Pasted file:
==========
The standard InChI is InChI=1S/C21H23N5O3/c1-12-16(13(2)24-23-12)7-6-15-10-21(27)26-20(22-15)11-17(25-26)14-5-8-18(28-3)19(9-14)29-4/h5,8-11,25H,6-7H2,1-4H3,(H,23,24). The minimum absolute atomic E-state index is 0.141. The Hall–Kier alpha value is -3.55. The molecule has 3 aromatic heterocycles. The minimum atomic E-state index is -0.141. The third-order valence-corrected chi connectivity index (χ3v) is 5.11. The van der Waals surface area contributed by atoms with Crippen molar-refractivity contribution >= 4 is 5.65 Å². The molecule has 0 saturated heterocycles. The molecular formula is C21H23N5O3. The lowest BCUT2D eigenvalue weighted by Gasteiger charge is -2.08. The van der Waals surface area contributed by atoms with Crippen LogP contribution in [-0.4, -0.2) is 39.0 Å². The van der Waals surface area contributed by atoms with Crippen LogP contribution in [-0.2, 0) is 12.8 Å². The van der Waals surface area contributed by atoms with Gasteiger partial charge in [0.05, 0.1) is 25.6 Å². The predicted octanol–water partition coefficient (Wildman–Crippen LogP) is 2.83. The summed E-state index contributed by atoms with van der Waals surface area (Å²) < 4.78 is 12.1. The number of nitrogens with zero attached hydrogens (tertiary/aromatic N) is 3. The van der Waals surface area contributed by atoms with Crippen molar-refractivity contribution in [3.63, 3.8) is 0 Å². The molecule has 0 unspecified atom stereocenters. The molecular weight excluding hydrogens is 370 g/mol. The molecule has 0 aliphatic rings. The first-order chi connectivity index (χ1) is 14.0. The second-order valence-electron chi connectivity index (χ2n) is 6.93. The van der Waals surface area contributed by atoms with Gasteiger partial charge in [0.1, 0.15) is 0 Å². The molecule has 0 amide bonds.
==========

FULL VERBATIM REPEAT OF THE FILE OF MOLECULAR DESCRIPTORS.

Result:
The standard InChI is InChI=1S/C21H23N5O3/c1-12-16(13(2)24-23-12)7-6-15-10-21(27)26-20(22-15)11-17(25-26)14-5-8-18(28-3)19(9-14)29-4/h5,8-11,25H,6-7H2,1-4H3,(H,23,24). The minimum absolute atomic E-state index is 0.141. The Hall–Kier alpha value is -3.55. The molecule has 3 aromatic heterocycles. The minimum atomic E-state index is -0.141. The third-order valence-corrected chi connectivity index (χ3v) is 5.11. The van der Waals surface area contributed by atoms with Crippen molar-refractivity contribution >= 4 is 5.65 Å². The molecule has 0 saturated heterocycles. The molecular formula is C21H23N5O3. The lowest BCUT2D eigenvalue weighted by Gasteiger charge is -2.08. The van der Waals surface area contributed by atoms with Crippen LogP contribution in [-0.4, -0.2) is 39.0 Å². The van der Waals surface area contributed by atoms with Crippen LogP contribution in [-0.2, 0) is 12.8 Å². The van der Waals surface area contributed by atoms with Gasteiger partial charge in [0.05, 0.1) is 25.6 Å². The predicted octanol–water partition coefficient (Wildman–Crippen LogP) is 2.83. The summed E-state index contributed by atoms with van der Waals surface area (Å²) < 4.78 is 12.1. The number of nitrogens with zero attached hydrogens (tertiary/aromatic N) is 3. The van der Waals surface area contributed by atoms with Crippen molar-refractivity contribution in [3.63, 3.8) is 0 Å². The molecule has 0 unspecified atom stereocenters. The molecular weight excluding hydrogens is 370 g/mol. The molecule has 0 aliphatic rings. The first-order chi connectivity index (χ1) is 14.0. The second-order valence-electron chi connectivity index (χ2n) is 6.93. The van der Waals surface area contributed by atoms with Gasteiger partial charge in [0.1, 0.15) is 0 Å². The molecule has 0 amide bonds.